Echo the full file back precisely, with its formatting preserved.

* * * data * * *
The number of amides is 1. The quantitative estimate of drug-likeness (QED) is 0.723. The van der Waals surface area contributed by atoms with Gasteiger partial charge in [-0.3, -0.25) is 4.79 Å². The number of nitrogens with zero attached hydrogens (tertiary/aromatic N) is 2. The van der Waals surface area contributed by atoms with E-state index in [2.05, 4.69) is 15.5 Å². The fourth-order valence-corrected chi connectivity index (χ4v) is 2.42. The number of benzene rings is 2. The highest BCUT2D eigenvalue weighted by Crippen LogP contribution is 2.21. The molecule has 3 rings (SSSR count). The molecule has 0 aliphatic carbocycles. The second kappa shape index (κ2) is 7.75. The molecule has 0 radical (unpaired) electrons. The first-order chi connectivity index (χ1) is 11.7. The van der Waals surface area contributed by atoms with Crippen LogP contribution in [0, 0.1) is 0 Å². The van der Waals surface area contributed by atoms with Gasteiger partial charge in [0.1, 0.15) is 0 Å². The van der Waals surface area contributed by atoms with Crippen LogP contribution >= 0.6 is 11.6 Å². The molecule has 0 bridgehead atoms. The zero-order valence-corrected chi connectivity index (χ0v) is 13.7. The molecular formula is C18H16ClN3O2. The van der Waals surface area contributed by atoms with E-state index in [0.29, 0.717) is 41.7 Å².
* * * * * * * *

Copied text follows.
The number of amides is 1. The quantitative estimate of drug-likeness (QED) is 0.723. The van der Waals surface area contributed by atoms with Gasteiger partial charge in [-0.3, -0.25) is 4.79 Å². The number of nitrogens with zero attached hydrogens (tertiary/aromatic N) is 2. The van der Waals surface area contributed by atoms with E-state index in [2.05, 4.69) is 15.5 Å². The fourth-order valence-corrected chi connectivity index (χ4v) is 2.42. The number of benzene rings is 2. The highest BCUT2D eigenvalue weighted by Crippen LogP contribution is 2.21. The molecule has 3 rings (SSSR count). The molecule has 0 aliphatic carbocycles. The second kappa shape index (κ2) is 7.75. The molecule has 0 radical (unpaired) electrons. The first-order chi connectivity index (χ1) is 11.7. The van der Waals surface area contributed by atoms with Crippen LogP contribution in [0, 0.1) is 0 Å². The van der Waals surface area contributed by atoms with Gasteiger partial charge in [0.1, 0.15) is 0 Å². The van der Waals surface area contributed by atoms with Crippen LogP contribution >= 0.6 is 11.6 Å². The molecule has 0 bridgehead atoms. The zero-order valence-corrected chi connectivity index (χ0v) is 13.7. The molecular formula is C18H16ClN3O2. The van der Waals surface area contributed by atoms with E-state index in [0.29, 0.717) is 41.7 Å².